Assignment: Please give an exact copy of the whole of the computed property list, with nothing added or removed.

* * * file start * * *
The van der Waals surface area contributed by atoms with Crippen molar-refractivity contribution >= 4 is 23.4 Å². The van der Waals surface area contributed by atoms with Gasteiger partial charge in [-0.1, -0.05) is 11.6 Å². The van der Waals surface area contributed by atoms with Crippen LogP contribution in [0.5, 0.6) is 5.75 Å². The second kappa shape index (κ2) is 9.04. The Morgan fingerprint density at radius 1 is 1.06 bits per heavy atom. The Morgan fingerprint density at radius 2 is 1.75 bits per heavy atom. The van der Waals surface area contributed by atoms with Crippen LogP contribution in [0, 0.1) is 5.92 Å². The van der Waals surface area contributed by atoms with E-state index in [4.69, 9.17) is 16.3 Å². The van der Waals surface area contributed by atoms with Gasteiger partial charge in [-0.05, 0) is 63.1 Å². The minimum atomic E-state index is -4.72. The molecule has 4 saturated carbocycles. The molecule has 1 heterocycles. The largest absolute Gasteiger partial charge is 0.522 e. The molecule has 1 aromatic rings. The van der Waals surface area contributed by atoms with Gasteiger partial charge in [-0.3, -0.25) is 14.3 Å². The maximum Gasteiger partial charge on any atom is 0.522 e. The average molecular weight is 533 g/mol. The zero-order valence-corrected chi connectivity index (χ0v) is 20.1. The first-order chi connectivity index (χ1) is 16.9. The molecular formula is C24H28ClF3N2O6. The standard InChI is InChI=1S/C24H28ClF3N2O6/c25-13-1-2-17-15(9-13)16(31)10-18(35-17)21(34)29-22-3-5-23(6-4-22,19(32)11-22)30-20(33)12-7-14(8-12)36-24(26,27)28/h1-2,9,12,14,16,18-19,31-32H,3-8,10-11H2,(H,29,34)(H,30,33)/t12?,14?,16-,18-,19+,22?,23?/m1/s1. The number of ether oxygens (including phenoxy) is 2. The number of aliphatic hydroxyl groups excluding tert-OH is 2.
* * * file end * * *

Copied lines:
The van der Waals surface area contributed by atoms with Crippen molar-refractivity contribution >= 4 is 23.4 Å². The van der Waals surface area contributed by atoms with Gasteiger partial charge in [-0.1, -0.05) is 11.6 Å². The van der Waals surface area contributed by atoms with Crippen LogP contribution in [0.5, 0.6) is 5.75 Å². The second kappa shape index (κ2) is 9.04. The Morgan fingerprint density at radius 1 is 1.06 bits per heavy atom. The Morgan fingerprint density at radius 2 is 1.75 bits per heavy atom. The van der Waals surface area contributed by atoms with Crippen LogP contribution in [0, 0.1) is 5.92 Å². The van der Waals surface area contributed by atoms with E-state index in [4.69, 9.17) is 16.3 Å². The van der Waals surface area contributed by atoms with Gasteiger partial charge in [-0.05, 0) is 63.1 Å². The minimum atomic E-state index is -4.72. The molecule has 4 saturated carbocycles. The molecule has 1 heterocycles. The largest absolute Gasteiger partial charge is 0.522 e. The molecule has 1 aromatic rings. The van der Waals surface area contributed by atoms with Gasteiger partial charge in [-0.3, -0.25) is 14.3 Å². The maximum Gasteiger partial charge on any atom is 0.522 e. The average molecular weight is 533 g/mol. The zero-order valence-corrected chi connectivity index (χ0v) is 20.1. The first-order chi connectivity index (χ1) is 16.9. The molecular formula is C24H28ClF3N2O6. The standard InChI is InChI=1S/C24H28ClF3N2O6/c25-13-1-2-17-15(9-13)16(31)10-18(35-17)21(34)29-22-3-5-23(6-4-22,19(32)11-22)30-20(33)12-7-14(8-12)36-24(26,27)28/h1-2,9,12,14,16,18-19,31-32H,3-8,10-11H2,(H,29,34)(H,30,33)/t12?,14?,16-,18-,19+,22?,23?/m1/s1. The number of ether oxygens (including phenoxy) is 2. The number of aliphatic hydroxyl groups excluding tert-OH is 2.